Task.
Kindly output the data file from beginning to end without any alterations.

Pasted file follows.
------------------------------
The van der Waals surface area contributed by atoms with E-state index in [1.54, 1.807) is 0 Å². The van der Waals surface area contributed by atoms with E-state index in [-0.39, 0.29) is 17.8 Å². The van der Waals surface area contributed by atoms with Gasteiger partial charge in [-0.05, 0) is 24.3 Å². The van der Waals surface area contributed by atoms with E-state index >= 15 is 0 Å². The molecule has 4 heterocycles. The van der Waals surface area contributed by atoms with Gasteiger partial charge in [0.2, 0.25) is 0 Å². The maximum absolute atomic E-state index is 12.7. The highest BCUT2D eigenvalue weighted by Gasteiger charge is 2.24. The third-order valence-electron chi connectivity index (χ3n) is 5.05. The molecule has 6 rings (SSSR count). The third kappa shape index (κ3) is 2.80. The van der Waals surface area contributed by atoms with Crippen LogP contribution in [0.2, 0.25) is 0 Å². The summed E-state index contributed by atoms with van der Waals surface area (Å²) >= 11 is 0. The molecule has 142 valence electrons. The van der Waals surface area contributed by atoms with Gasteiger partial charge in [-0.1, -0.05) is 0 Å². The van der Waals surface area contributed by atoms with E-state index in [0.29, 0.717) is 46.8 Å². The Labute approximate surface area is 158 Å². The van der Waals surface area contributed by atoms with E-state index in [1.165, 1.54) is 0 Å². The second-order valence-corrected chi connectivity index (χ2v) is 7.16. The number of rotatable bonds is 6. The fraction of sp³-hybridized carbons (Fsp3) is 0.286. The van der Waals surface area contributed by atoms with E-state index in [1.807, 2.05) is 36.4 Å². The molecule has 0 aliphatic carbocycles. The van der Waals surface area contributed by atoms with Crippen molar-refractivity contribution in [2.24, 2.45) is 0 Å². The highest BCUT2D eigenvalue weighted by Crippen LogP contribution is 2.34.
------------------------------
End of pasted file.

The van der Waals surface area contributed by atoms with E-state index in [1.54, 1.807) is 0 Å². The van der Waals surface area contributed by atoms with E-state index in [-0.39, 0.29) is 17.8 Å². The van der Waals surface area contributed by atoms with Gasteiger partial charge in [-0.05, 0) is 24.3 Å². The van der Waals surface area contributed by atoms with E-state index >= 15 is 0 Å². The molecule has 4 heterocycles. The van der Waals surface area contributed by atoms with Gasteiger partial charge in [0.2, 0.25) is 0 Å². The maximum absolute atomic E-state index is 12.7. The highest BCUT2D eigenvalue weighted by Gasteiger charge is 2.24. The third-order valence-electron chi connectivity index (χ3n) is 5.05. The molecule has 6 rings (SSSR count). The third kappa shape index (κ3) is 2.80. The van der Waals surface area contributed by atoms with Crippen LogP contribution in [0.2, 0.25) is 0 Å². The summed E-state index contributed by atoms with van der Waals surface area (Å²) >= 11 is 0. The molecule has 142 valence electrons. The van der Waals surface area contributed by atoms with Gasteiger partial charge in [-0.1, -0.05) is 0 Å². The van der Waals surface area contributed by atoms with E-state index in [0.29, 0.717) is 46.8 Å². The Labute approximate surface area is 158 Å². The van der Waals surface area contributed by atoms with E-state index in [1.165, 1.54) is 0 Å². The second-order valence-corrected chi connectivity index (χ2v) is 7.16. The number of rotatable bonds is 6. The fraction of sp³-hybridized carbons (Fsp3) is 0.286. The van der Waals surface area contributed by atoms with E-state index in [1.807, 2.05) is 36.4 Å². The molecule has 0 aliphatic carbocycles. The van der Waals surface area contributed by atoms with Crippen molar-refractivity contribution in [2.24, 2.45) is 0 Å². The highest BCUT2D eigenvalue weighted by Crippen LogP contribution is 2.34.